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Governors' Biofuels Coalition
NEWS UPDATE February 3, 2012

Why the Clean Tech Boom Went Bust

Juliet Eilperin  •  Wired (February)  •  Posted February 3, 2012

In 2005, VC investment in clean tech measured in the hundreds of millions of dollars. The following year, it ballooned to $1.75 billion, according to the National Venture Capital Association. By 2008, the year after Doerr’s speech, it had leaped to $4.1 billion. And the federal government followed. Through a mix of loans, subsidies, and tax breaks, it directed roughly $44.5 billion into the sector between late 2009 and late 2011. Avarice, altruism, and policy had aligned to fuel a spectacular boom. Anyone who has heard the name Solyndra knows how this all panned out. Due to a confluence of factors—including fluctuating silicon prices, newly cheap natural gas, the 2008 financial crisis, China’s ascendant solar industry, and certain technological realities—the clean-tech bubble has burst, leaving us with a traditional energy infrastructure still overwhelmingly reliant on fossil fuels. The fallout has hit almost every niche in the clean-tech sector—wind, biofuels, electric cars, and fuel cells—but none more dramatically than solar.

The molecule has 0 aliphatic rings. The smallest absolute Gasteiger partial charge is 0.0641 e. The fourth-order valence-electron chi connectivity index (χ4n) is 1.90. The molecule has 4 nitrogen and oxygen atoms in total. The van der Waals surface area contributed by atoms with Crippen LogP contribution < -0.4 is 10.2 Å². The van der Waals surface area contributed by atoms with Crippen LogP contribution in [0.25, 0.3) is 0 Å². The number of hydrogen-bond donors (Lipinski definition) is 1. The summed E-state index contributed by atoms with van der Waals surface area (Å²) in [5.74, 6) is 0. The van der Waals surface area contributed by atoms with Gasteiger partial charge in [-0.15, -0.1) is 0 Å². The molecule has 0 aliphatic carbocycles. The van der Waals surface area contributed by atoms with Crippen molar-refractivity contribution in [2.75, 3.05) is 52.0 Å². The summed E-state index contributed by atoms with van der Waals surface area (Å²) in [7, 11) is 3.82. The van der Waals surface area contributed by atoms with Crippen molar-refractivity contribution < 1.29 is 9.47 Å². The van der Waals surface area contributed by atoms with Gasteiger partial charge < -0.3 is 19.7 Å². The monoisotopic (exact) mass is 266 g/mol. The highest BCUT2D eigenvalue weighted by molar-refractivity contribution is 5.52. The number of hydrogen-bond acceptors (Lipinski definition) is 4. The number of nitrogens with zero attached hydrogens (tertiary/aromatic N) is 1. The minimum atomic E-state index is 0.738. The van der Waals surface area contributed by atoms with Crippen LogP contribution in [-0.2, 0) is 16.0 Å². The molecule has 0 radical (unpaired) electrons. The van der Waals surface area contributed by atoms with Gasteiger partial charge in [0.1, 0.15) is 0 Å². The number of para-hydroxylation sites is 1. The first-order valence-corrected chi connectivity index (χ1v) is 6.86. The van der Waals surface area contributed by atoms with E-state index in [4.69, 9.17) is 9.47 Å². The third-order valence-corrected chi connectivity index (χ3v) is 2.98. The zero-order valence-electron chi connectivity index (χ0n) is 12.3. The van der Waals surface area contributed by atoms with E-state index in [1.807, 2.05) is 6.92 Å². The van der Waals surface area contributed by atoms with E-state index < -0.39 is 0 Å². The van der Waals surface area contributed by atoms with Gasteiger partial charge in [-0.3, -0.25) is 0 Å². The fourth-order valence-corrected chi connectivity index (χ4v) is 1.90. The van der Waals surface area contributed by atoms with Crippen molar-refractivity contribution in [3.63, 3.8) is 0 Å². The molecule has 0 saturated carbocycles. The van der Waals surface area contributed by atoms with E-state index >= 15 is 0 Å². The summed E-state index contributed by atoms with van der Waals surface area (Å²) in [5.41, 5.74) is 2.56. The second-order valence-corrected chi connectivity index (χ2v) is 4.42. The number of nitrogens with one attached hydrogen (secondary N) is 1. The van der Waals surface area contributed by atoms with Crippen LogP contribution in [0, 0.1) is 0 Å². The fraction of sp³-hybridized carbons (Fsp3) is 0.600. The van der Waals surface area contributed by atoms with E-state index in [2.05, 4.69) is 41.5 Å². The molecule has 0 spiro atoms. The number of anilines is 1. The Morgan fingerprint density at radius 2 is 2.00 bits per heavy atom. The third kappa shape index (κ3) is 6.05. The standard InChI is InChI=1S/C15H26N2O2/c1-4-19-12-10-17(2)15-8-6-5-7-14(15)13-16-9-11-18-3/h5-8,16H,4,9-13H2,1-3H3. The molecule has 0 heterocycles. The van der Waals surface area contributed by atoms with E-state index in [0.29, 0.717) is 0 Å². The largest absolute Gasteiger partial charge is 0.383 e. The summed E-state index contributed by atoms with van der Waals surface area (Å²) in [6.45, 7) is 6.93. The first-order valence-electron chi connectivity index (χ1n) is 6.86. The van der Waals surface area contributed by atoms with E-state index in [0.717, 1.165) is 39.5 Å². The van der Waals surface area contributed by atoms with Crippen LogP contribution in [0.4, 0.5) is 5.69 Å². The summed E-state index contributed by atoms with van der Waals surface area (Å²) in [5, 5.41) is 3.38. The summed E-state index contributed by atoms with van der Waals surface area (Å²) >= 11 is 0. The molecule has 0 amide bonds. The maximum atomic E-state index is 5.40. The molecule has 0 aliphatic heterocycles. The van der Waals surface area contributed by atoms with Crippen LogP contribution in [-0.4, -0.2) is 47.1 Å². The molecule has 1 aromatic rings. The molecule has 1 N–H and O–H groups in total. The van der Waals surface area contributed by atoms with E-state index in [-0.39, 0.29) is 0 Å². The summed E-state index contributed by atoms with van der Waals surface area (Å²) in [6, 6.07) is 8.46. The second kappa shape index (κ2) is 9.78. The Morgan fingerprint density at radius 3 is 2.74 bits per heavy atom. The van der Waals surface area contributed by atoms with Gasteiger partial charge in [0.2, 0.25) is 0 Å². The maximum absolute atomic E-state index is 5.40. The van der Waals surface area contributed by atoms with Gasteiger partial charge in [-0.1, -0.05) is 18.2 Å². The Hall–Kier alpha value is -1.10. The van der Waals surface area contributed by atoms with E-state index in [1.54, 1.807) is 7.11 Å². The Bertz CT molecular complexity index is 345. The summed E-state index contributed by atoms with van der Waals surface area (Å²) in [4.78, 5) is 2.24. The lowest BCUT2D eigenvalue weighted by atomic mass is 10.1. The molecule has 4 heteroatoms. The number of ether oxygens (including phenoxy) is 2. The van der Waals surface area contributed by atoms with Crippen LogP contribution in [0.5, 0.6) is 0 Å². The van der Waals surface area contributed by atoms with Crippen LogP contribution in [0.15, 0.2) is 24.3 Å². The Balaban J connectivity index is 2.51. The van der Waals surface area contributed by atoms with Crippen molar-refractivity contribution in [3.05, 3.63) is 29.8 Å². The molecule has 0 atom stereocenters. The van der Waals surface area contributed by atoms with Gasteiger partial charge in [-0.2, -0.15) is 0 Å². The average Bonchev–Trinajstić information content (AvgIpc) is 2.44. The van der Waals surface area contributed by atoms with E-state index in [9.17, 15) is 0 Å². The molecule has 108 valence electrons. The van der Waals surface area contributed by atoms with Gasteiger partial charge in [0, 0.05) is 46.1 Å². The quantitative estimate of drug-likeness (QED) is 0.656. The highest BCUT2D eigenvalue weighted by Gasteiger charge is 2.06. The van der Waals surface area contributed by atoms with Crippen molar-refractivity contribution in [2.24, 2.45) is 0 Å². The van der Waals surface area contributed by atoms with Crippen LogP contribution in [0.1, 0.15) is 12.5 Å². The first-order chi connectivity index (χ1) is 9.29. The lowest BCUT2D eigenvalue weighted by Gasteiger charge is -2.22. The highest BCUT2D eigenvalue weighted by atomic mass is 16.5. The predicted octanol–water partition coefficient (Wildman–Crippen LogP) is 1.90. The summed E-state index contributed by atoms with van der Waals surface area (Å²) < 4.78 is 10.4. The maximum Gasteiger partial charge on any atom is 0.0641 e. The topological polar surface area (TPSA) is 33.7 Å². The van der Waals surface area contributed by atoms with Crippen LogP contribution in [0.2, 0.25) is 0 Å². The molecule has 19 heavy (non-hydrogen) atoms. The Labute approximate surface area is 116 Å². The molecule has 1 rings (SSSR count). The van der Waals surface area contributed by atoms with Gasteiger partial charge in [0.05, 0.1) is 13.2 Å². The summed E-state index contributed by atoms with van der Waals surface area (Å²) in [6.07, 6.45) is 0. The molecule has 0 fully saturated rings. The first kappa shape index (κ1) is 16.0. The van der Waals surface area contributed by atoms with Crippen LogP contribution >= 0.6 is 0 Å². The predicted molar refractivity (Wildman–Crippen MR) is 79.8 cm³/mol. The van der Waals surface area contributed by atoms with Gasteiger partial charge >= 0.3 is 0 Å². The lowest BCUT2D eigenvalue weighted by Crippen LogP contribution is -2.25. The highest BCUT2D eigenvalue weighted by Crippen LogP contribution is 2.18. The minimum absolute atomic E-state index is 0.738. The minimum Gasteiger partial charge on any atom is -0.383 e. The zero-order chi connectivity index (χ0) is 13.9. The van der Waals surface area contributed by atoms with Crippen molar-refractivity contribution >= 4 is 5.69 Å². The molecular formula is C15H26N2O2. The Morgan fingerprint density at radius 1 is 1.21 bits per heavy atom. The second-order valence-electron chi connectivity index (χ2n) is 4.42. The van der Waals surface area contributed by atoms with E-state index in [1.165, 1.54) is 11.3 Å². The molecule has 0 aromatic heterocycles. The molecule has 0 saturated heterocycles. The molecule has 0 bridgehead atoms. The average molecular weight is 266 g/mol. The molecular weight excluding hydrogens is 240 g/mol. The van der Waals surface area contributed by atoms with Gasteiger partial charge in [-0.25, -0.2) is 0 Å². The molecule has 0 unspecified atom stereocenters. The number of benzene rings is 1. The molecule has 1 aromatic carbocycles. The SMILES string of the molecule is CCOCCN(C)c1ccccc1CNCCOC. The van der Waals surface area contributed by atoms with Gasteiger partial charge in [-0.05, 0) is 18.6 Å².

[ read more … ]

Ethanol plant in Iowa to expand algae production

DAVID SHAFFER  •    •  Posted February 3, 2012

A Midwest ethanol company says it will begin building a five-acre production facility to grow algae fed by carbon dioxide emitted by its ethanol plant in Shenandoah, Iowa. [ read more … ]

EPA retreat from 2013 goal would stunt growth — industry

Amanda Peterka  •  E&E  •  Posted February 3, 2012

Biodiesel producers are warning U.S. EPA that lowering a proposed fuel standard volume requirement next year would have “devastating” consequences for the industry, slowing the momentum that last year led to record production of the renewable fuel. [ read more … ]

As EU Ramps Up Biofuels, Climate Debate Intensifies

ALESSANDRO TORELLO  •  Wall Street Journal  •  Posted February 3, 2012

“Europe. Europe is the key” in terms of markets, in important part because of EU regulation, said Matti Lievonen, Neste Oil’s chief executive, in an interview on the day the company announced the start-up of production here in September. However, less than three years after adopting a key law—which mandates that by 2020, 10% of the total energy used in transport will have to come from renewable sources such as biofuels—a tough debate has begun in the EU on whether biofuels really are better for the climate than conventional fuels. [ read more … ]

Note: News clips provided do not necessarily reflect the views of coalition or its member governors.